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Most people in The Netherlands own a bicycle because it's a pretty easy way to get around this generally flat country.
Even when cars came within the reach of most people, the bicycle remained popular and city planners have made the cars fit around the bikes, not the other way around.
But for the visitor "unaccustomed" to so many bikes it presents a few hazards to being a pedestrian.
You should always watch the traffic when you are a pedestrian in a new city. In Amsterdam, however, the cyclists will be your No. 1 priority.
Do not walk in or near the bike lanes, which you can't miss, because they have a symbol of a bike marking them.
Locals will be polite and ring their bike bells when they approach, but they tend to get angry if you are too distracted to move out of their way. Tyre marks do not look sexy on legs - pay attention!
The large number of bicycles also brings another risk; theft. The city of Amsterdam carries one of the world's highest rates of bicycle theft, and it is a good chance that at any given time, you'll pass a cyclist riding a bike that is not theirs. Hey, it's a cyclist eat cyclist world. (It's probably an urban myth, but they say if you shout "Stop, that's my bike!" about 5 people will hop off and run!)
This trend of theft also means you have many options if you're in the market for a bike yourself. In addition to drugs, thieves will rove the streets peddling cheap pedals. If you buy one, however, you can get fined.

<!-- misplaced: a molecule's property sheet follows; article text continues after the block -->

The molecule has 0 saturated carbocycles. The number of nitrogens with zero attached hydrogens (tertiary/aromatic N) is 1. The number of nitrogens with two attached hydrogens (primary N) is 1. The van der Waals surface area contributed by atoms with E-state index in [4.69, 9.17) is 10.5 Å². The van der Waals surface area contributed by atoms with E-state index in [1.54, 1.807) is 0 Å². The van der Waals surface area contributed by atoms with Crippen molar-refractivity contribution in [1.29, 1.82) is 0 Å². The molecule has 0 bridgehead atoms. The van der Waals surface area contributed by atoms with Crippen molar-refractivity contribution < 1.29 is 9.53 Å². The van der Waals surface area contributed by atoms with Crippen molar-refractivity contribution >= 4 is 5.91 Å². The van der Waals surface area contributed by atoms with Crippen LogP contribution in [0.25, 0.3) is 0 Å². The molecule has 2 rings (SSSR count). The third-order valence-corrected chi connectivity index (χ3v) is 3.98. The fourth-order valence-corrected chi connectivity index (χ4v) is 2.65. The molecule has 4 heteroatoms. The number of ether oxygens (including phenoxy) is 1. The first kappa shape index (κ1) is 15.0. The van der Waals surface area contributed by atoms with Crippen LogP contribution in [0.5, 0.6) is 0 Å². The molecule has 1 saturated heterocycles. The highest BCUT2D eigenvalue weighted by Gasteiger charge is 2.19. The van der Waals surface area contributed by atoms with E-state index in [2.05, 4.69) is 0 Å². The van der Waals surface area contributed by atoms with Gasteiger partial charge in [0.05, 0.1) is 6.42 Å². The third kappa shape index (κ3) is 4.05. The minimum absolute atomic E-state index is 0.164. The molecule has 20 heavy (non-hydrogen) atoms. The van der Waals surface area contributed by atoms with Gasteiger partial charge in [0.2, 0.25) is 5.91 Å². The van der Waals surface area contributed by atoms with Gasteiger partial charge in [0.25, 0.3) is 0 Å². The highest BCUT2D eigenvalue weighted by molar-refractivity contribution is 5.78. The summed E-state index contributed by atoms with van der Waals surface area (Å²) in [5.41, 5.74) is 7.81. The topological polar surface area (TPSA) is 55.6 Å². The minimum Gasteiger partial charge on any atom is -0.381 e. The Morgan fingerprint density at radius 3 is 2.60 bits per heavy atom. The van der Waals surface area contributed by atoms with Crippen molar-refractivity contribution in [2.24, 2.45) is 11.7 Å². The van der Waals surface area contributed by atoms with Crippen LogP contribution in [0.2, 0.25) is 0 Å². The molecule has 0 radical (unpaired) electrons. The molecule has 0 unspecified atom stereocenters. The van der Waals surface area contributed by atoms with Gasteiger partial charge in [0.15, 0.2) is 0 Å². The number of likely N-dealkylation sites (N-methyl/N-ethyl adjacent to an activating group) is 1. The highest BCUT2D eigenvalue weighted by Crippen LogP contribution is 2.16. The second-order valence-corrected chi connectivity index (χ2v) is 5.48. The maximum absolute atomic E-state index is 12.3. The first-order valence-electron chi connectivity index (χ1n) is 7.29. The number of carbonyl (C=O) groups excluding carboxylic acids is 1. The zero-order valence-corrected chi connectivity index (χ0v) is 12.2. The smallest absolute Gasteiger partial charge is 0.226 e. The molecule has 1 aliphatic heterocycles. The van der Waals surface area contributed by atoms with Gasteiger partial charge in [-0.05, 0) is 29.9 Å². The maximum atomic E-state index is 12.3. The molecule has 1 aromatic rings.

A better option is to rent a bike for a few Euros a day from one of the many vendors in the Netherlands (Amsterdam companies will charge more). You can generally take your bike anywhere but the highway.
There's another reason why people ride bikes a lot in the Netherlands, fuel is expensive and there is a general urging to stop relying on cars in certain areas.
The highways near Amsterdam in addition to the A4 south and the A2 southeast are particularly traffic-ridden. In rural areas, roads may become single-lane.
Car rental can be irksome outside Amsterdam, as many companies aren't located near transport hubs where you arrive. Parking in the city is difficult and parking officials are quick to fine you.
Otherwise, getting around the Netherlands should be fairly easy. It's a small country, so trips are short and public transportation like buses and rail are well maintained and easy to navigate. Lines run frequently and pre-arranged tickets are rarely needed. The entire country is governed by one-fare system to make things simple.
In June 2011 they phased out the old strippenkaart - literally a strip of cards you stamped onboard a tram - and replaced them with a credit card-style smart card called the OV-chipkaart.
It's an electronic card with a built-in chip for use on all public transport in Amsterdam including buses, trams and metros. The card can be topped up with credit in euros. You can get unimited travel throughout Amsterdam on its trams, trains and buses for 24 hours from as little as 7 Euros. Or use the card to travel for a week, or a whole season.
When you start your journey, hold your card up to the reader until a green light appears. A beep sound will indicate that your card has been read. If you change to another bus/tram/metro, you have to check out and check in again at your next stop. If you forget to check out, the card will no longer be valid and you risk a fine.
Train travel can be a little more challenging, as services commonly do not run on time.
If you want to visit the Frisian Islands, there is reliable ferry service.
As well as cyclists, watch out for the trams while walking anywhere in Amsterdam. They're surprisingly quiet, the tracks can be easy to miss embedded in the road, but a tram weighs about 30 tonnes - ouch!
Wondering why that bell is ringing? It's not a school bell, it could be a tram right behind you – so stay alert.
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